Djokovic is unquestionably a fine current champion. Although his habit of crowing after successful points is unattractive, there is vastly more to admire in his fluid movement and power on court, accompanied by a competitive nature of possible greatness.
It is hard to envision any third opponent defeating both Nadal and Djokovic in best-of-five-set play on Garros clay. But there are plenty of aspirants -- the likes of Murray, Federer, Ferrer, Soderling, and Berdych -- whose past credentials offer some, slim hope. We thus consult our prime indicators in search of clues for (1) sorting out the potential interlopers and (2) the likely outcome between the two favorites. In the lists that follow, only players who are competing at Garros are shown.
Results in some 22 tournaments are here weighted according to how well each event has, historically, predicted outcomes at subsequent French Opens. Our heaviest-weighted predictor of Garros 11 is Garros 2010, at nearly ten percent of the whole prediction. Just behind are Madrid 11, Italy 11, and Miami 11, in that order. Clay-court events weigh at 52.3% of the entire prediction.
Here are the leaders who emerge from our number-crunching:

  1. Rafael Nadal, score Sk = 6.12
  2. Novak Djokovic, 4.39
  3. Roger Federer, 2.77
  4. Andy Murray, 2.14
  5. David Ferrer, 2.05
  6. Robin Soderling, 1.37

There is little surprise in marking Nadal and Djokovic the leaders in this, our first indicator. Rafa's long-standing edge over Djokovic was seriously dented at Madrid and Rome 11. Meanwhile Federer at Madrid and Murray at the Italian showed that their margins behind the top two might be surmountable on a given day.
Notable is the presence among the big-hitting six-footers here of David Ferrer, age 29 and height 5-9. Ferrer has been strong on both clay and hard courts, showing ability to slug out extended exchanges with larger, naturally more powerful opponents. He was runner-up to Nadal at both Monte Carlo and Barcelona this year, and carried Djokovic to split sets at Madrid.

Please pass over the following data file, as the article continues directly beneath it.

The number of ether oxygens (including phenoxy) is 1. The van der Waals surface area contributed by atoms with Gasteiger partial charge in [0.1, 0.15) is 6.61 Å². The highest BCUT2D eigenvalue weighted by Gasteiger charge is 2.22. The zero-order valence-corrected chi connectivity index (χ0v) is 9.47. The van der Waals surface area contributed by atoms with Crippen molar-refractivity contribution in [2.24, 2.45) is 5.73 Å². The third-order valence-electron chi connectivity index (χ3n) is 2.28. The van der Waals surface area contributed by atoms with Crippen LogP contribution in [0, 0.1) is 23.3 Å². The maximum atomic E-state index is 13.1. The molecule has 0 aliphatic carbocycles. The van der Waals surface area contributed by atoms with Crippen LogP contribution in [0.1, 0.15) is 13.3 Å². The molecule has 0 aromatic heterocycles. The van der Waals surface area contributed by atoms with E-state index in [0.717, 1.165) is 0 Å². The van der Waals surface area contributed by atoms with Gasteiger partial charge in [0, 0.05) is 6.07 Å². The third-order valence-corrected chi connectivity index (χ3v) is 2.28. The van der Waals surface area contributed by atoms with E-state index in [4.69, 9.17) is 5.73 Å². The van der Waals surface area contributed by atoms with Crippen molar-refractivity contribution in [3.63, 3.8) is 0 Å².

Listed are the leaders in ATP points won on clay, 2011 to date:
  1. Rafael Nadal, 2,700 ranking points
  2. Novak Djokovic, 2,250
  3. David Ferrer, 1,580
  4. Nicolas Almagro, 1,170
  5. Andy Murray, 810
  6. Roger Federer, 630

Both Djokovic and Nadal won two clay tournaments in recent weeks -- Nadal winning Monte Carlo and Barcelona, Djokovic winning Madrid and Rome. Djokovic however received zero points in sitting out the two events won by Rafa, while Nadal gathered significant second-place points at Madrid and Rome, largely explaining his margin in this indicator.
Ferrer's place is notable, the Armada star finishing as runner-up at Monte Carlo and Barcelona this year and carrying Djokovic to split sets at Madrid.
"Elite wins" are match victories over ten designated "elite" opponents headed by Nadal, Djokovic, and Federer. (The names of the ten elite opponents are given in the footnote to this column.)
Only one player has more elite wins (EW) than total losses (TL) in 2010-2011, and is thus the only player here with ratio greater than 1.
1. Rafael Nadal, EW/TL 21/16, ratio 1.31
2. Roger Federer, 14/20, ratio 0.70
3. Novak Djokovic, 13/19, ratio 0.68
4. Andy Murray, 7/24, ratio 0.29
5/6. David Ferrer, 8/29, ratio 0.23
5/6. Robin Soderling, 8/29, ratio 0.23
Note that eight of Djokovic's elite wins came in 2011, in comparison with Nadal's seven and Federer's one. Having no losses in 2011, Nole is the strong leader if only 2011 is considered.
This measurement compares a player's level of recent performance against his historic best. We divide his best-ever pre-2011 official ranking (representing a 12-month period) by his ranking for 2011 to date, thereby reaching the unadjusted 3p ratio used here.
  1. Milos Raonic, 156/11 = 3p ratio of 15.60
  2. Ivan Dodig, 86/26 = ratio 3.31
  3. Ryan Sweeting, 109/33 = ratio 3.30
  4. Bernard Tomic, 208/79 = ratio 2.63
  5. Kevin Anderson, 58/23 = ratio 2.52
  6. Alex Dogopolov, 40/17 = ratio 2.35
  7. Novak Djokovic, 2/1 = ratio 2.00